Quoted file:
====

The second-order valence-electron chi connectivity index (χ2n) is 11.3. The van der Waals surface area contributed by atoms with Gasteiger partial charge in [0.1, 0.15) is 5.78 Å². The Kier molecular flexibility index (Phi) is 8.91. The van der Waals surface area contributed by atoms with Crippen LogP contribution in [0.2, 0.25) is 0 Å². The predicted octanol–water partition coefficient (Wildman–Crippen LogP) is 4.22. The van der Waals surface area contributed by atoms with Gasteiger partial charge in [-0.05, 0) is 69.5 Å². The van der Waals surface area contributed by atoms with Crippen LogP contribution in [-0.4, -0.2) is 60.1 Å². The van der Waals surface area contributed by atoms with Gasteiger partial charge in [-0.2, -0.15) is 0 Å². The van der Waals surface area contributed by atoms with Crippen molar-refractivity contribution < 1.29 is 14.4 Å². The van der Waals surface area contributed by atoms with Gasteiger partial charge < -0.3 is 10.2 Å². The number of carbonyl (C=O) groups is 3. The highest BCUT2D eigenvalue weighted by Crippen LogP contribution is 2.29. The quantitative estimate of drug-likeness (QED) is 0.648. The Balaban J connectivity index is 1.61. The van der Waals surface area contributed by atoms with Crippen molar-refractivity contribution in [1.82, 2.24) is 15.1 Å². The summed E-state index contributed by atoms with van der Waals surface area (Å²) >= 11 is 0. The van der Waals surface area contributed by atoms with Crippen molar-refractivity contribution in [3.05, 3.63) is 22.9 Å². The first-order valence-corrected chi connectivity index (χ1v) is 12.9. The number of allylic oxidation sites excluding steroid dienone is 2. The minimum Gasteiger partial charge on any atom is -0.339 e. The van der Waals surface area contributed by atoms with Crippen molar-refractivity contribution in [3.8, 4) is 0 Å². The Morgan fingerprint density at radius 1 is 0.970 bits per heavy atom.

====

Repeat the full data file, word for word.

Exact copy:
The second-order valence-electron chi connectivity index (χ2n) is 11.3. The van der Waals surface area contributed by atoms with Gasteiger partial charge in [0.1, 0.15) is 5.78 Å². The Kier molecular flexibility index (Phi) is 8.91. The van der Waals surface area contributed by atoms with Crippen LogP contribution in [0.2, 0.25) is 0 Å². The predicted octanol–water partition coefficient (Wildman–Crippen LogP) is 4.22. The van der Waals surface area contributed by atoms with Gasteiger partial charge in [-0.05, 0) is 69.5 Å². The van der Waals surface area contributed by atoms with Crippen LogP contribution in [-0.4, -0.2) is 60.1 Å². The van der Waals surface area contributed by atoms with Gasteiger partial charge in [-0.2, -0.15) is 0 Å². The van der Waals surface area contributed by atoms with Crippen molar-refractivity contribution < 1.29 is 14.4 Å². The van der Waals surface area contributed by atoms with Gasteiger partial charge < -0.3 is 10.2 Å². The number of carbonyl (C=O) groups is 3. The highest BCUT2D eigenvalue weighted by Crippen LogP contribution is 2.29. The quantitative estimate of drug-likeness (QED) is 0.648. The Balaban J connectivity index is 1.61. The van der Waals surface area contributed by atoms with Crippen molar-refractivity contribution in [1.82, 2.24) is 15.1 Å². The summed E-state index contributed by atoms with van der Waals surface area (Å²) >= 11 is 0. The van der Waals surface area contributed by atoms with Crippen molar-refractivity contribution in [3.05, 3.63) is 22.9 Å². The first-order valence-corrected chi connectivity index (χ1v) is 12.9. The number of allylic oxidation sites excluding steroid dienone is 2. The minimum Gasteiger partial charge on any atom is -0.339 e. The van der Waals surface area contributed by atoms with Crippen molar-refractivity contribution in [3.8, 4) is 0 Å². The Morgan fingerprint density at radius 1 is 0.970 bits per heavy atom.